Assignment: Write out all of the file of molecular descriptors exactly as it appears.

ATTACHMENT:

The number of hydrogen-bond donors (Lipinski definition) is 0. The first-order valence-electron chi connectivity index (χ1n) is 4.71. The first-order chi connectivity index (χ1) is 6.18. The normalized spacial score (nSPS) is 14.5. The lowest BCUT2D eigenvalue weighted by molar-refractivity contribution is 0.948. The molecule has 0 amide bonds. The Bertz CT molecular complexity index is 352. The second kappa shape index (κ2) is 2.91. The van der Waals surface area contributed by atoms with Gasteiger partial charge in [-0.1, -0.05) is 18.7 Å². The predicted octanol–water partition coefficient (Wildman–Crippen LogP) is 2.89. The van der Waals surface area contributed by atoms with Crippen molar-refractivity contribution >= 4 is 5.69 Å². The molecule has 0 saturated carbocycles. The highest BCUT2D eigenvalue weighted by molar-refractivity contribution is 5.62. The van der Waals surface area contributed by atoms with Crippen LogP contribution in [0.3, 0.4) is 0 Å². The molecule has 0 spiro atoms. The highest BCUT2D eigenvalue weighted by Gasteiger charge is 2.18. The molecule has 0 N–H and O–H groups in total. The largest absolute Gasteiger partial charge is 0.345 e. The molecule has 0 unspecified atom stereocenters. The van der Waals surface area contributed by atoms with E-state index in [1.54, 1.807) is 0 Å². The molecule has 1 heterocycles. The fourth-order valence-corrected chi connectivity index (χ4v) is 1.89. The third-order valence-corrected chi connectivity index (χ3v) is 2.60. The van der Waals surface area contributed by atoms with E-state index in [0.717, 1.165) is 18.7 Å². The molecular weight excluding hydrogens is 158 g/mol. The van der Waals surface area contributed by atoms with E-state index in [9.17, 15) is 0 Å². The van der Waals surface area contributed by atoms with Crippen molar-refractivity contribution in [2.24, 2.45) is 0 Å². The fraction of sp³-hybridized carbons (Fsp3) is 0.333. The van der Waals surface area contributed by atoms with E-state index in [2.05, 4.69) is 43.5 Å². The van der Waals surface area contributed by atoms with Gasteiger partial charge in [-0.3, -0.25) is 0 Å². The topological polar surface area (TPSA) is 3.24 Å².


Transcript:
The number of hydrogen-bond donors (Lipinski definition) is 0. The first-order valence-electron chi connectivity index (χ1n) is 4.71. The first-order chi connectivity index (χ1) is 6.18. The normalized spacial score (nSPS) is 14.5. The lowest BCUT2D eigenvalue weighted by molar-refractivity contribution is 0.948. The molecule has 0 amide bonds. The Bertz CT molecular complexity index is 352. The second kappa shape index (κ2) is 2.91. The van der Waals surface area contributed by atoms with Gasteiger partial charge in [-0.1, -0.05) is 18.7 Å². The predicted octanol–water partition coefficient (Wildman–Crippen LogP) is 2.89. The van der Waals surface area contributed by atoms with Crippen molar-refractivity contribution >= 4 is 5.69 Å². The molecule has 0 saturated carbocycles. The highest BCUT2D eigenvalue weighted by molar-refractivity contribution is 5.62. The van der Waals surface area contributed by atoms with Crippen LogP contribution in [0.3, 0.4) is 0 Å². The molecule has 0 spiro atoms. The highest BCUT2D eigenvalue weighted by Gasteiger charge is 2.18. The molecule has 0 N–H and O–H groups in total. The largest absolute Gasteiger partial charge is 0.345 e. The molecule has 0 unspecified atom stereocenters. The van der Waals surface area contributed by atoms with E-state index in [1.54, 1.807) is 0 Å². The molecule has 1 heterocycles. The fourth-order valence-corrected chi connectivity index (χ4v) is 1.89. The third-order valence-corrected chi connectivity index (χ3v) is 2.60. The van der Waals surface area contributed by atoms with E-state index in [0.717, 1.165) is 18.7 Å². The molecular weight excluding hydrogens is 158 g/mol. The van der Waals surface area contributed by atoms with E-state index in [9.17, 15) is 0 Å². The van der Waals surface area contributed by atoms with Crippen molar-refractivity contribution in [2.24, 2.45) is 0 Å². The fraction of sp³-hybridized carbons (Fsp3) is 0.333. The van der Waals surface area contributed by atoms with E-state index in [2.05, 4.69) is 43.5 Å². The van der Waals surface area contributed by atoms with Gasteiger partial charge in [-0.3, -0.25) is 0 Å². The topological polar surface area (TPSA) is 3.24 Å².